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Schumer’s Tax-Cut Shortsightedness
The senator's fiscal-policy position should be avoided by reelection-minded Democrats.


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Phil Kerpen

Sen. Chuck Schumer, the chairman of the Democratic Senate Campaign Committee, recently proclaimed that “the tax issue has lost its steam.” It hasn’t. In fact, it’s one of the strongest issues the Republicans have — and candidates who focus on it will continue to win.

 

For the sake of the American economy, and their own political fortunes, Democrats should disregard Schumer’s fiscal shortsightedness.

 

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The problem for pro-tax Democrats like Schumer is not so much that Americans are clamoring for tax cuts — though many are — but that huge majorities of Americans are opposed to tax increases, which under present law are slated to come into effect regularly over the next several years. Because of procedural rules, all of the tax cuts enacted since Bush took office have been enacted on a temporary basis, which means that, absent congressional action, large, automatic tax hikes are coming.

 

The recent fight over tax reconciliation centered on precisely the question of whether tax hikes, in this case on capital gains and dividend income, should be allowed to occur or should be postponed. With narrow Senate approval, those tax hikes were delayed for two years, but they’re still coming. Also coming are income-tax rate hikes, the marriage-penalty tax, reduced child credits, and the full-force federal death tax.

 

According to the most recent data compiled by the Organization for Economic Cooperation and Development, the average wage earner in the U.S. in 2005 earned about $27,000 and paid a total effective tax rate, including federal, state, and local taxes, of 30 percent.  Americans are not under-taxed. Yet Democrats like Schumer would do nothing to stop the largest tax hike in American history, which is scheduled to occur over the next five years. They would prefer to hike taxes even sooner.

 

That’s good news for some Republican candidates, but it’s bad news for American taxpayers. The Free Enterprise Fund recently commissioned a poll conducted by McLaughlin & Associates that found that 71 percent of voters support congressional action to cancel coming tax hikes. This is not a highly partisan issue; the same poll found 65 percent of Democrats support congressional action to prevent tax increases.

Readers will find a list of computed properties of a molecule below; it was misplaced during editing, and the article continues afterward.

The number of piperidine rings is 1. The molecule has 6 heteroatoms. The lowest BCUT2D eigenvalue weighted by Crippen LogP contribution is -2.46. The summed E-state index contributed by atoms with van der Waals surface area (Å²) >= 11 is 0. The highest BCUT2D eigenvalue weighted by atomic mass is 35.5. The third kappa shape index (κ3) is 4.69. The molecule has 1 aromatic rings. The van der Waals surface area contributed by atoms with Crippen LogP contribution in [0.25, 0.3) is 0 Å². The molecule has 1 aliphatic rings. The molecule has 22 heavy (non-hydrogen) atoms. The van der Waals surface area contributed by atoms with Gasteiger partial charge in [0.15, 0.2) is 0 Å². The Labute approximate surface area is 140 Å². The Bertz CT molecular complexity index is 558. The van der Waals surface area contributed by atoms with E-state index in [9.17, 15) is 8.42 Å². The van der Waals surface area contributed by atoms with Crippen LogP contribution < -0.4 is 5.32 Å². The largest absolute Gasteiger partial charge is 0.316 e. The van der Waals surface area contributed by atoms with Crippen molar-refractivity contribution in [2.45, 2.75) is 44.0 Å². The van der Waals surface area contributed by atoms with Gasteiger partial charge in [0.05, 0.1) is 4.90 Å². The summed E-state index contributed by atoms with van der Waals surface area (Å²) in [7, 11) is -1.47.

Numbers like these make it clear that Americans are still steaming over taxes, especially when it comes to the Democrat-backed push for sharp, across-the-board tax hikes.

 

It’s the American people, not the pro-tax Democrats, who have the facts on their side.  The economic recovery we’re now enjoying is a dramatic supply-side success story.  After 9 quarters of declining business investment, the 2003 tax-rate cuts triggered a dramatic reversal: 12 consecutive quarters of rising business investment. For the past three years the economy has grown at a brisk 3.9 percent rate, almost a full percentage point faster than the postwar average.

 

The economy has created more than 5 million jobs, delivering the largest labor force in American history. Unemployment has fallen from 6.2 percent to 4.7 percent, significantly lower than the forecast prior to the rate cuts.

 

Wages, meanwhile, are rising: In the past year, average wages increased by 3.8 percent, according to the Bureau of Labor Statistics.

 

As for the markets, the Dow stood at 8,600 when the Senate passed the investor rates cuts three years ago.  Even with its recent correction, it now stands over 11,000, a stunning 30 percent jump. The markets have created more than $5 trillion of shareholder wealth. Dividend increases are up 72 percent and dividend cash is up 40 percent.

 

Not surprisingly, all this growth has had the net effect of throwing off more tax revenues. Corporate income tax revenues grew by 40 percent in two consecutive years. Overall federal revenue was up 5.5 percent in 2004 and a stunning 14.5 percent last year. Capital-gains tax revenues are higher than they were projected to be before the rate cuts. And the 2005 deficit was only 2.6 percent of GDP, lower than it was every single year from 1980 to 1994 — hardly cause for alarm.

 

Low taxes are a crucial part of the policy mix that underlies our prosperity. Strong majorities of voters, of both parties, understand this fact. Democrats in Congress should disregard Schumer’s advice and work with Republicans to prevent tax hikes. If they don’t, they could pay a steep price come November.

 

– Phil Kerpen is policy director for the Free Enterprise Fund. A version of this column originally appeared in the New York Sun.


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